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FX Daily: Omicron-Powell tag team throws dollar around

USD: Powell rocks markets

G7 FX volatility is on its highs for the year and it is not hard to see why. Over the last week news of the Omicron variant has inserted a new and, as yet, unsized risk premium into global asset markets. Yet yesterday, investors read a clean set of hawkish headlines from Fed Chair Powell, including remarks that it was time to retire inflation’s description as transitory and that it may be appropriate to conclude tapering a few months earlier. The US yield curve took its cue from this combination of events, with the 2-10 year Treasury curve flattening a huge 14bp on the view that the Powell Fed would push ahead with tightening, irrespective of what Omicron meant for growth.

Normally a flatter US yield curve is a deflationary signal, i.e. the monetary brakes are being applied and that is bad news for pro-growth, risk-sensitive currencies and normally good for the dollar. However, with the dollar already close to the highs of the year on the Fed normalisation story, the current environment certainly looks more mixed. Commodity currencies, such as the Canadian Dollar and the Russian Rouble (two of our favourites) have found some good support after a recent battering and the dollar has struggled to hold gains against the low-yielders such as the EUR.

In fact, there are indications that investors are using these uncertain times to rotate from out-performing western equity markets and back into the perceived better-priced markets such as Korea, where both local equities and the Korean Won enjoyed strong overnight gains.

Where does this leave us? US data should continue to show strong numbers over the coming weeks (ISM and ADP today) which will foster expectations that the Fed could turn more hawkish at the December 16th FOMC meeting (in spite of Omicron). That should mean that the dollar dips against the high yielders, prove shallow. This new Fed hawkishness muddies our view that the dollar could correct lower into year-end on the slow-down in balance sheet adjustment activity.

Levels like 95.50 in DXY and 1.1380 in EUR/USD are key chart points, determining the extent of the current dollar correction. Powell’s intervention yesterday is a factor that argues that these chart points stay intact.

EUR: Wild ride

As above, realised EUR/USD volatility levels have jumped as spot has been buffeted by Omicron (EUR/USD +ve on implications for Fed policy and unwind of EUR-funded investments) versus Powell’s remarks (EUR/USD -ve on the view that inflation is now the Fed’s primary concern). Both themes will be fed many fresh inputs over the next four weeks and thinning liquidity conditions point to bumpy conditions in FX markets.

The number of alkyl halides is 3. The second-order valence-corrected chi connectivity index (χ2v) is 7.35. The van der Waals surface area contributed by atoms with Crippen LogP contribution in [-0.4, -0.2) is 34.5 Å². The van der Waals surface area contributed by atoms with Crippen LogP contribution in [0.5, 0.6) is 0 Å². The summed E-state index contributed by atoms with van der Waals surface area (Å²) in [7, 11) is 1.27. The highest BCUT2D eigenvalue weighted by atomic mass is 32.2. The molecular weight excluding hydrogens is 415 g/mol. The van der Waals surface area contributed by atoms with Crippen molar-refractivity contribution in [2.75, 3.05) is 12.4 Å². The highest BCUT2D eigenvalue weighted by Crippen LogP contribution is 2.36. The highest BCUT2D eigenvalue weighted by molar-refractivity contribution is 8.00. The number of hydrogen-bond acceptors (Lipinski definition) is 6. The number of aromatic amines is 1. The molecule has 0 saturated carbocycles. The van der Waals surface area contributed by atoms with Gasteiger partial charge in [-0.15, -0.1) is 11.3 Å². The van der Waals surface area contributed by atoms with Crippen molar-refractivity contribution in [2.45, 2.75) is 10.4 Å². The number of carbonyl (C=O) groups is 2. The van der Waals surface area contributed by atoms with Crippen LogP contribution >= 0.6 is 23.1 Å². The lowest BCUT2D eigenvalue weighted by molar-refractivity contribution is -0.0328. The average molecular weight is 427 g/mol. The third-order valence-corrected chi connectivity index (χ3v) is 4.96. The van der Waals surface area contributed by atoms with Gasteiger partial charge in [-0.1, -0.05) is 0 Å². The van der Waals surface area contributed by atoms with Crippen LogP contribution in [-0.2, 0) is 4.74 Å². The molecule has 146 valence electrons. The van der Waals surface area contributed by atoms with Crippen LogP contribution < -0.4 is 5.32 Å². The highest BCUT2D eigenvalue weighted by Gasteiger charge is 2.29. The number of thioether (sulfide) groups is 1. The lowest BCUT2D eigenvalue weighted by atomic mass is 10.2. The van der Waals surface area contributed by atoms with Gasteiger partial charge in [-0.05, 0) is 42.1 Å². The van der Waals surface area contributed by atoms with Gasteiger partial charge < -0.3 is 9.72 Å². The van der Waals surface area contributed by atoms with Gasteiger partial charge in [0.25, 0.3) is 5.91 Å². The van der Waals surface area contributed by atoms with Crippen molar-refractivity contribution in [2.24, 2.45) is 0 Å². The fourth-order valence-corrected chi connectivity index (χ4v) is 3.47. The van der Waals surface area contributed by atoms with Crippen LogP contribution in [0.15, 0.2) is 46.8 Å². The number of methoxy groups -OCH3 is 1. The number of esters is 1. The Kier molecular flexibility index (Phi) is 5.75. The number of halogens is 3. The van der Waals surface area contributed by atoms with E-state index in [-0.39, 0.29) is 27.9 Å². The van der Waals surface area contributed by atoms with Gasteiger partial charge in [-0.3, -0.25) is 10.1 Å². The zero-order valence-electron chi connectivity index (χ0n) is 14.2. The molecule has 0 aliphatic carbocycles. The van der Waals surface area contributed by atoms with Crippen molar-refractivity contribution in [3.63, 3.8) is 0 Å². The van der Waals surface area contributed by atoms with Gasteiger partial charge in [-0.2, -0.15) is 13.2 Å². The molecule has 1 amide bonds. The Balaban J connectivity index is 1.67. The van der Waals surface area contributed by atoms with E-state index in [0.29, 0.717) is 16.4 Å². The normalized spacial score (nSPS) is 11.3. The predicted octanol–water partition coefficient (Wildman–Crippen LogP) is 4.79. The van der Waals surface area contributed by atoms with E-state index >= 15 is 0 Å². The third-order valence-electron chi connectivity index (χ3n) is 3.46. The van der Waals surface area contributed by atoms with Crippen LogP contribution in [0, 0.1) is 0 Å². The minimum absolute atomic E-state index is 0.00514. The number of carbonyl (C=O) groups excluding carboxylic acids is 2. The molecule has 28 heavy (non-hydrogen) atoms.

Yesterday EUR/USD stalled at a key chart point at 1.1380 right before Powell’s comments hit the newswires. Powell testifies again today – this time to the House at 16CET. Powell’s remarks did sound like a deliberate policy shift yesterday and it would therefore seem unlikely that he rows back on them at today’s hearing. Similar remarks can help cement 1.1380 as the top of the range – meaning 1.1180-1.1380 could be the range for coming weeks. A break above 1.1380 would be a surprise and open up 1.1440 then 1.1500.

In Europe, the focus today is on the final release of November manufacturing PMI indices. These have actually held up quite well despite renewed lockdowns. Let’s see if there are any downward revisions in the final release.

Elsewhere, we continue to see high inflation numbers across the region, including a 7.7% YoY print in Poland. CE4 currencies have found some support this week (see HUF below) and supportive comments today from NBP Governor Glapinski, plus FT reports of improving relations with Brussels suggest EUR/PLN could continue to drift lower.

GBP: Bailey emboldened?

It may not be the right forum to discuss monetary policy, the 15CET topic of a speech today is Insurance Regulation, but BoE Governor Bailey may feel emboldened by yesterday’s comments by Jay Powell. In short, inflation is a problem to be treated seriously and in fact, maybe policymakers’ top priority right now. Having moved to price out a December 16th BoE rate hike, investors may start to put a 15bp hike back into UK money market rates.

EUR/GBP may have corrected enough (0.8540) for the time being and unless equities have another large leg lower (which would hit the high beta GBP) the theme of high inflation and policy normalisation, should provide some support for the GBP.

HUF: NBH gives itself room for tighter policy

The National Bank of Hungary (NBH) yesterday adjusted its policy rate corridor to 4.10-1.60% from 3.05%-1.15%. The move allows the NBH more flexibility with its one-week deposit rate, which tomorrow is expected to be raised to 3.05% from 2.90%. In theory, the NBH could then raise its one-week deposit rate to 4.10% should the Forint stay under pressure. CE4 currencies have found more stability this week on the back of a firmer EUR/USD. The NBH’s new measures will build the view that the NBH really does not want a weaker Forint and that the 370 level in EUR/HUF will be some kind of line in the sand for the NBH
Source: ING

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